Consider looking for scholarships based on your gender, race, religion and field of study. Pay attention to see if the scholarship money is awarded directly to the recipients or if it is sent to the school of your choice. Many schools will decrease their financial aid packages proportionally with the amount of outside scholarship you receive. Call your schools and see what their policies are – will they decrease the amount of loans first before they take away some of your grant money? Here is where having a friend in the Application Office can come in handy – get a referral to someone in the Financial Aid department you can call and ask!


The Free Application for Federal Student Aid (known as the FAFSA) is a requirement for most schools to process a Financial Aid Application. The application is available after January 1st of each year online (http://www.fafsa.ed.gov/). Your parents may need to estimate their income for the rest of the fiscal year, so give them plenty of notice to gather the information they’ll need to give you the right numbers.

You may also need to fill out the CSS Profile (https://profileonline.collegeboard.com/prf/index.jsp). CSS is short for the College Scholarship Service Profile and it is more detailed than the FAFSA. If you are applying to schools for Early Decision you will most likely have to fill out the CSS Profile since the FAFSA is not available until the New Year.

Types of Loans

In addition to any grant money you can win through scholarships or through Pell Grants (also a great source of extra money to explore), you can expect that part of your financial aid package will involve loans.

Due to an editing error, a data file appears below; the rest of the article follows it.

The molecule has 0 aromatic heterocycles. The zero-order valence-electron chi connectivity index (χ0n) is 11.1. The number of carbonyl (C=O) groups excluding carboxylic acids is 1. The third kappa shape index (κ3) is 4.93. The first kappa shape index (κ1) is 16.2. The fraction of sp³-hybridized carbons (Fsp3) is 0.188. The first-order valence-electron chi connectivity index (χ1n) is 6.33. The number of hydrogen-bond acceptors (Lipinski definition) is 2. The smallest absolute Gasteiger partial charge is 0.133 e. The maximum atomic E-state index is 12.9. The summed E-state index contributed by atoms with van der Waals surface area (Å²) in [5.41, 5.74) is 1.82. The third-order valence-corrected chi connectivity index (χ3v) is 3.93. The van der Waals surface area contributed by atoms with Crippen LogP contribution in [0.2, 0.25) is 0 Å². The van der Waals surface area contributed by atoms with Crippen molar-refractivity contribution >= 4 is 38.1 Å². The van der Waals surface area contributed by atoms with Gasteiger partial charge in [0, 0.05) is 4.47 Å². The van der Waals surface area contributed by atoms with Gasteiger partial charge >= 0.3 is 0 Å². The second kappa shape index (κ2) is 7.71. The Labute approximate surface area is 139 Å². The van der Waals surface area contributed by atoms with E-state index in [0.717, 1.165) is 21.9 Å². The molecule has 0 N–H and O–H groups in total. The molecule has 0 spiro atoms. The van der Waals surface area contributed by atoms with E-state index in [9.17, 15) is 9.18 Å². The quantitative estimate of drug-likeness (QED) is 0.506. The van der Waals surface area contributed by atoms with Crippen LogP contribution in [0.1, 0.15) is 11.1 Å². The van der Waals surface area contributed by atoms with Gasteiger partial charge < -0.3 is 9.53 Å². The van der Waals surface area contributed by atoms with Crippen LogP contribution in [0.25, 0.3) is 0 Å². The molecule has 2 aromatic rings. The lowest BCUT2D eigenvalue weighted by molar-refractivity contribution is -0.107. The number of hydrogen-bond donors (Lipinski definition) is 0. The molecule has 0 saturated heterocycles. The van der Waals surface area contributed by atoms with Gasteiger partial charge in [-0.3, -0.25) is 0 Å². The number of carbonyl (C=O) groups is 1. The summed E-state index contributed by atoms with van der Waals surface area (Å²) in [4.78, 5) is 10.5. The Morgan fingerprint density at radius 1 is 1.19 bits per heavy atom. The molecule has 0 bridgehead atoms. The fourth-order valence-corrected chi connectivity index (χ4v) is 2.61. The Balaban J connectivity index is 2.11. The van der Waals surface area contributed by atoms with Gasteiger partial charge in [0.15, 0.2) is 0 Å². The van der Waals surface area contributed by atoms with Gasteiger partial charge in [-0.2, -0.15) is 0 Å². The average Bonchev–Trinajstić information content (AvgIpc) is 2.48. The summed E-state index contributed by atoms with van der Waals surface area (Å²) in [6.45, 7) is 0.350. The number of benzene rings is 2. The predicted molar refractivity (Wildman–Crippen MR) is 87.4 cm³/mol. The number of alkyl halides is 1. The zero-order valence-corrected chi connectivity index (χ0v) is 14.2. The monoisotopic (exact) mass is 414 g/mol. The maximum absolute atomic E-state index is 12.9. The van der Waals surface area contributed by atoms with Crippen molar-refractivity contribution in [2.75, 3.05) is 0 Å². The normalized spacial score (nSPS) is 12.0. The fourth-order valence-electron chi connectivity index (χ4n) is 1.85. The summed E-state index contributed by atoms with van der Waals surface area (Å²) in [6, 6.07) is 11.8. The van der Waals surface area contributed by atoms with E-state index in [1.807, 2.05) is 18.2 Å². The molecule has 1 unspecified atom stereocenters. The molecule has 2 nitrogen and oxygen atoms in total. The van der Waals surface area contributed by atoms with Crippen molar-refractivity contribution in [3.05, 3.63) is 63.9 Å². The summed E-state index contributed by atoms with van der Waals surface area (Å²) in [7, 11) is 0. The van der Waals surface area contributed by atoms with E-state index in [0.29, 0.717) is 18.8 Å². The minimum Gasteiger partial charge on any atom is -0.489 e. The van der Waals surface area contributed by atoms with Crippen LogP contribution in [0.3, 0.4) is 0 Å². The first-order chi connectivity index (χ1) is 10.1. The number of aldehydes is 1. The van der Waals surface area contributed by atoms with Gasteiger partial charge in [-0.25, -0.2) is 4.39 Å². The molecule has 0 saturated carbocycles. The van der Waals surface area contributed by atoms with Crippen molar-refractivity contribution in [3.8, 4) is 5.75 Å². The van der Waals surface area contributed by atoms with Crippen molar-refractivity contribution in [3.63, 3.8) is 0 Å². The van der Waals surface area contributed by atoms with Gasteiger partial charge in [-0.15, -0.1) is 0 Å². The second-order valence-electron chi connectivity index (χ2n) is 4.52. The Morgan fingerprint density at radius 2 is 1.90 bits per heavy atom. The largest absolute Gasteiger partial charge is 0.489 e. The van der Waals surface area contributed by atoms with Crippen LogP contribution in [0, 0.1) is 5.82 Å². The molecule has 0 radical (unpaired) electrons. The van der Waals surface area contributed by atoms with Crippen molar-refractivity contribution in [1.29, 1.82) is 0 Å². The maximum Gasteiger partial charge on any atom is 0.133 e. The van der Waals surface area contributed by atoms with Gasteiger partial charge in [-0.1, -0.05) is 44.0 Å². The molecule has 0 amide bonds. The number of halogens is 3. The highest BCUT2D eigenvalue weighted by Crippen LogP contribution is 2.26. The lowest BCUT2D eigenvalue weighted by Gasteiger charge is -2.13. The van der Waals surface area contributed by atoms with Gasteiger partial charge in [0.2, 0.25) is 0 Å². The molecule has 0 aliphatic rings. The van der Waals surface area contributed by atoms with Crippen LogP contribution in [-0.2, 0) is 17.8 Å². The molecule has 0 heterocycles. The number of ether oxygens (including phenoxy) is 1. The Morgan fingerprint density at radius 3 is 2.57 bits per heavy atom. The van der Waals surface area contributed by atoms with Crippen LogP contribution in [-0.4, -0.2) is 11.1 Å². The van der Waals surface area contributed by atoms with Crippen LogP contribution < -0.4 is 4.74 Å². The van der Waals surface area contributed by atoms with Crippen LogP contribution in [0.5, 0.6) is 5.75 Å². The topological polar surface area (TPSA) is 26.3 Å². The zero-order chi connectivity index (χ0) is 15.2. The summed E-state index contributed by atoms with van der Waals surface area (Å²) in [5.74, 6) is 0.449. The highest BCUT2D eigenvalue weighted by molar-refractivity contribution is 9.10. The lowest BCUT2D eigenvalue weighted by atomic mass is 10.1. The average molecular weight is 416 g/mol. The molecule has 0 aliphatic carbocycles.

Federal loans are usually the best way to go since they can offer deferment of interest and a lower rate than most banks. Here are the ones you’ll need to know about:

Federal Stafford Loans – These are awarded based on financial need and there are three kinds to choose from:
Subsidized – This type of loan means that the government will pay the interest on it while the student is enrolled.
Unsubsidized – For students who don’t qualify for subsidized loans, unsubsidized loans require the student to be responsible for the entire amount of interest.
Additional Unsubsidized – These loans are for independent students, as determined by Federal guidelines. Students become eligible if their parents are denied a PLUS loan (for having bad credit, for example).
PLUS Loans – These are low-interest loans for the parents of students who qualify based on financial need – repayment is required upon graduation or completion of the loan.
Federal Perkins Loans – These loans are for students with extreme financial need. Usually they do not accrue interest for 9 months after graduation and have extremely low interest rates.
In addition to grants and loans, your school may offer work-study as part of your financial aid. This involves working a minimum numbers of hours a week on-campus tax-free.

Get Supplemental Info Ready to Go

Many of the items you’ll need for scholarships you will already be obtaining anyway for your college applications. These can include transcripts, resumes, and personal statements. Make sure you have plenty of copies at your disposal so that you won’t run out and have to scramble to meet deadlines. You may also be required to submit your parents’ tax return for the previous fiscal year, so ask them to make copies of that for you as well.